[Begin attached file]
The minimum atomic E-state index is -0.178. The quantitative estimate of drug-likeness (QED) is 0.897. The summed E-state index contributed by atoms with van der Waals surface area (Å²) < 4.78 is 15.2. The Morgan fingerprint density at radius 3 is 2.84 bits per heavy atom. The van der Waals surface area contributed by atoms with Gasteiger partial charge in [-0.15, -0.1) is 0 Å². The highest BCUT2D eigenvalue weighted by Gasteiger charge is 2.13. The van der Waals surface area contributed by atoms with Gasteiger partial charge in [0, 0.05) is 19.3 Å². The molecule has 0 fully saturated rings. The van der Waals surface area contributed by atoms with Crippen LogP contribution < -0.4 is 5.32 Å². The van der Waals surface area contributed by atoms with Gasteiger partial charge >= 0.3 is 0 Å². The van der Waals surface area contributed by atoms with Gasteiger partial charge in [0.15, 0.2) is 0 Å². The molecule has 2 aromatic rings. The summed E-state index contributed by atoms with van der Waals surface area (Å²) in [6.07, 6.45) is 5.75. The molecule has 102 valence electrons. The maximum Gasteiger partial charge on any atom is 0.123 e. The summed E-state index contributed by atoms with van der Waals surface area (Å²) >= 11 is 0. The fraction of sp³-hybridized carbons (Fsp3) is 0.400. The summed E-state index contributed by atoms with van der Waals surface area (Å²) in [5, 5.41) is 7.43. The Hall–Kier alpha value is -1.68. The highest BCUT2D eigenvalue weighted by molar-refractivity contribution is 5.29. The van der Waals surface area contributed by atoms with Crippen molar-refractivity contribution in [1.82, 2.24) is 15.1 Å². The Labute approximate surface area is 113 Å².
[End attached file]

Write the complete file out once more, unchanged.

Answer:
The minimum atomic E-state index is -0.178. The quantitative estimate of drug-likeness (QED) is 0.897. The summed E-state index contributed by atoms with van der Waals surface area (Å²) < 4.78 is 15.2. The Morgan fingerprint density at radius 3 is 2.84 bits per heavy atom. The van der Waals surface area contributed by atoms with Gasteiger partial charge in [-0.15, -0.1) is 0 Å². The highest BCUT2D eigenvalue weighted by Gasteiger charge is 2.13. The van der Waals surface area contributed by atoms with Gasteiger partial charge in [0, 0.05) is 19.3 Å². The molecule has 0 fully saturated rings. The van der Waals surface area contributed by atoms with Crippen LogP contribution < -0.4 is 5.32 Å². The van der Waals surface area contributed by atoms with Gasteiger partial charge >= 0.3 is 0 Å². The van der Waals surface area contributed by atoms with Gasteiger partial charge in [0.15, 0.2) is 0 Å². The molecule has 2 aromatic rings. The summed E-state index contributed by atoms with van der Waals surface area (Å²) in [6.07, 6.45) is 5.75. The molecule has 102 valence electrons. The maximum Gasteiger partial charge on any atom is 0.123 e. The summed E-state index contributed by atoms with van der Waals surface area (Å²) >= 11 is 0. The fraction of sp³-hybridized carbons (Fsp3) is 0.400. The summed E-state index contributed by atoms with van der Waals surface area (Å²) in [5, 5.41) is 7.43. The Hall–Kier alpha value is -1.68. The highest BCUT2D eigenvalue weighted by molar-refractivity contribution is 5.29. The van der Waals surface area contributed by atoms with Crippen molar-refractivity contribution in [1.82, 2.24) is 15.1 Å². The Labute approximate surface area is 113 Å².